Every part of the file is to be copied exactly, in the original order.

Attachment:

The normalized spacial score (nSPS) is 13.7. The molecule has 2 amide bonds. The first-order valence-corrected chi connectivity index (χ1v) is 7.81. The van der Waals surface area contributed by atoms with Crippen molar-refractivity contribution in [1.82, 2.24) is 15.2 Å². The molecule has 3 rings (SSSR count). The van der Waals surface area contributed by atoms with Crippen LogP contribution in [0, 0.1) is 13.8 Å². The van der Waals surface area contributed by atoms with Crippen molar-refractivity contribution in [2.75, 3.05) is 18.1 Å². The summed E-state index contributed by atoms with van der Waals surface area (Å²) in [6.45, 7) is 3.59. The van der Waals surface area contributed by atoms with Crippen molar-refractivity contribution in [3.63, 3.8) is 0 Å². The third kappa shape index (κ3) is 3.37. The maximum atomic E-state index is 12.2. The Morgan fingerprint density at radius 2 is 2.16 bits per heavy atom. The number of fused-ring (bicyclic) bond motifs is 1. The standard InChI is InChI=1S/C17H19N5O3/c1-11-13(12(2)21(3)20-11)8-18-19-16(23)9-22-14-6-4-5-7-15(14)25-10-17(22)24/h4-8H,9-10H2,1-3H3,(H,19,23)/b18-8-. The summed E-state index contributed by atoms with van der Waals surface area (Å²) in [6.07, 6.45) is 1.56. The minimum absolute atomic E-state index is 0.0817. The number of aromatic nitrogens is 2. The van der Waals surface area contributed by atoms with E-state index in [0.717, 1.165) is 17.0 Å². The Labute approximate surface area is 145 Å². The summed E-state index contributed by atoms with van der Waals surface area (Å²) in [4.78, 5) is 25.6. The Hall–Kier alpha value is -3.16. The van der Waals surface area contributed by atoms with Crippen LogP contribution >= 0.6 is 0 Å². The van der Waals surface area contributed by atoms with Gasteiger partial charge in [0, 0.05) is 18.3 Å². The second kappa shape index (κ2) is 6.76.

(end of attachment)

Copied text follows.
The normalized spacial score (nSPS) is 13.7. The molecule has 2 amide bonds. The first-order valence-corrected chi connectivity index (χ1v) is 7.81. The van der Waals surface area contributed by atoms with Crippen molar-refractivity contribution in [1.82, 2.24) is 15.2 Å². The molecule has 3 rings (SSSR count). The van der Waals surface area contributed by atoms with Crippen LogP contribution in [0, 0.1) is 13.8 Å². The van der Waals surface area contributed by atoms with Crippen molar-refractivity contribution in [2.75, 3.05) is 18.1 Å². The summed E-state index contributed by atoms with van der Waals surface area (Å²) in [6.45, 7) is 3.59. The van der Waals surface area contributed by atoms with Crippen molar-refractivity contribution in [3.63, 3.8) is 0 Å². The third kappa shape index (κ3) is 3.37. The maximum atomic E-state index is 12.2. The Morgan fingerprint density at radius 2 is 2.16 bits per heavy atom. The number of fused-ring (bicyclic) bond motifs is 1. The standard InChI is InChI=1S/C17H19N5O3/c1-11-13(12(2)21(3)20-11)8-18-19-16(23)9-22-14-6-4-5-7-15(14)25-10-17(22)24/h4-8H,9-10H2,1-3H3,(H,19,23)/b18-8-. The summed E-state index contributed by atoms with van der Waals surface area (Å²) in [6.07, 6.45) is 1.56. The minimum absolute atomic E-state index is 0.0817. The number of aromatic nitrogens is 2. The van der Waals surface area contributed by atoms with E-state index in [0.717, 1.165) is 17.0 Å². The Labute approximate surface area is 145 Å². The summed E-state index contributed by atoms with van der Waals surface area (Å²) in [4.78, 5) is 25.6. The Hall–Kier alpha value is -3.16. The van der Waals surface area contributed by atoms with Crippen LogP contribution >= 0.6 is 0 Å². The van der Waals surface area contributed by atoms with Gasteiger partial charge in [0, 0.05) is 18.3 Å². The second kappa shape index (κ2) is 6.76.